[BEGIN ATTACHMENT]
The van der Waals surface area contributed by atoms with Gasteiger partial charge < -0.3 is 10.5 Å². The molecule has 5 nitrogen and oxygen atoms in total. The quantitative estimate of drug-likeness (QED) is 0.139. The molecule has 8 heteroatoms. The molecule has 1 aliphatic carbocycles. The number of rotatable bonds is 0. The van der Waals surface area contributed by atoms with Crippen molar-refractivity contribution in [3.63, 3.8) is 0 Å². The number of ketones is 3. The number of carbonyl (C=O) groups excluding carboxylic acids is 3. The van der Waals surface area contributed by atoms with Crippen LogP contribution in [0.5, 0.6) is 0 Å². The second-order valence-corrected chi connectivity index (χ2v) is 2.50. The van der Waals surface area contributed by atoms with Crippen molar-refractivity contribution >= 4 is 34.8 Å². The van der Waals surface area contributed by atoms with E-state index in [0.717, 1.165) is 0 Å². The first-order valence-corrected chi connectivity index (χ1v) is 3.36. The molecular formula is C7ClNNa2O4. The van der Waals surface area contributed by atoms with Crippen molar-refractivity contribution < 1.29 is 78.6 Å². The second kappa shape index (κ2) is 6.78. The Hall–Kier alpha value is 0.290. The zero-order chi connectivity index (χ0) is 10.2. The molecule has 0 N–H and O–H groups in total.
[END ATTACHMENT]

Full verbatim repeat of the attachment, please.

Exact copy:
The van der Waals surface area contributed by atoms with Gasteiger partial charge < -0.3 is 10.5 Å². The molecule has 5 nitrogen and oxygen atoms in total. The quantitative estimate of drug-likeness (QED) is 0.139. The molecule has 8 heteroatoms. The molecule has 1 aliphatic carbocycles. The number of rotatable bonds is 0. The van der Waals surface area contributed by atoms with Crippen molar-refractivity contribution in [3.63, 3.8) is 0 Å². The number of ketones is 3. The number of carbonyl (C=O) groups excluding carboxylic acids is 3. The van der Waals surface area contributed by atoms with Crippen LogP contribution in [0.5, 0.6) is 0 Å². The second-order valence-corrected chi connectivity index (χ2v) is 2.50. The van der Waals surface area contributed by atoms with Crippen molar-refractivity contribution >= 4 is 34.8 Å². The van der Waals surface area contributed by atoms with E-state index in [0.717, 1.165) is 0 Å². The first-order valence-corrected chi connectivity index (χ1v) is 3.36. The molecular formula is C7ClNNa2O4. The van der Waals surface area contributed by atoms with Crippen molar-refractivity contribution < 1.29 is 78.6 Å². The second kappa shape index (κ2) is 6.78. The Hall–Kier alpha value is 0.290. The zero-order chi connectivity index (χ0) is 10.2. The molecule has 0 N–H and O–H groups in total.